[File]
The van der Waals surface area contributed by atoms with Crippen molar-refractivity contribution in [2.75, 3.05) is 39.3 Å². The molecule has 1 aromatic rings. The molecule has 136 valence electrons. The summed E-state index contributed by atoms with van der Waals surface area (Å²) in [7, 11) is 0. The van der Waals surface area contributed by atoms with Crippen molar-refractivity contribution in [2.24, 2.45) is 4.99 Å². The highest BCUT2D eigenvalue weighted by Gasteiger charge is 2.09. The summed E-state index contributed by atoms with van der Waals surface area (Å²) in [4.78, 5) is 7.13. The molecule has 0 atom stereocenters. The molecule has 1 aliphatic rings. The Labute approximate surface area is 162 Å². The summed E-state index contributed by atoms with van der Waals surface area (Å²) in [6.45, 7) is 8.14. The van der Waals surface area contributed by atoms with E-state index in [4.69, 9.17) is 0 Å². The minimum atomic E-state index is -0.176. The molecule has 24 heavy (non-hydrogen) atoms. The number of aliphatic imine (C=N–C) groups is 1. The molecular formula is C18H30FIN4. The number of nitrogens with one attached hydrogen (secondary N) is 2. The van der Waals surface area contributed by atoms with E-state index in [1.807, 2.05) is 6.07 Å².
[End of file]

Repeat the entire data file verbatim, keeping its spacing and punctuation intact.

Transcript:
The van der Waals surface area contributed by atoms with Crippen molar-refractivity contribution in [2.75, 3.05) is 39.3 Å². The molecule has 1 aromatic rings. The molecule has 136 valence electrons. The summed E-state index contributed by atoms with van der Waals surface area (Å²) in [7, 11) is 0. The van der Waals surface area contributed by atoms with Crippen molar-refractivity contribution in [2.24, 2.45) is 4.99 Å². The highest BCUT2D eigenvalue weighted by Gasteiger charge is 2.09. The summed E-state index contributed by atoms with van der Waals surface area (Å²) in [4.78, 5) is 7.13. The molecule has 0 atom stereocenters. The molecule has 1 aliphatic rings. The Labute approximate surface area is 162 Å². The summed E-state index contributed by atoms with van der Waals surface area (Å²) in [6.45, 7) is 8.14. The van der Waals surface area contributed by atoms with E-state index in [4.69, 9.17) is 0 Å². The minimum atomic E-state index is -0.176. The molecule has 24 heavy (non-hydrogen) atoms. The number of aliphatic imine (C=N–C) groups is 1. The molecular formula is C18H30FIN4. The number of nitrogens with one attached hydrogen (secondary N) is 2. The van der Waals surface area contributed by atoms with E-state index in [1.807, 2.05) is 6.07 Å².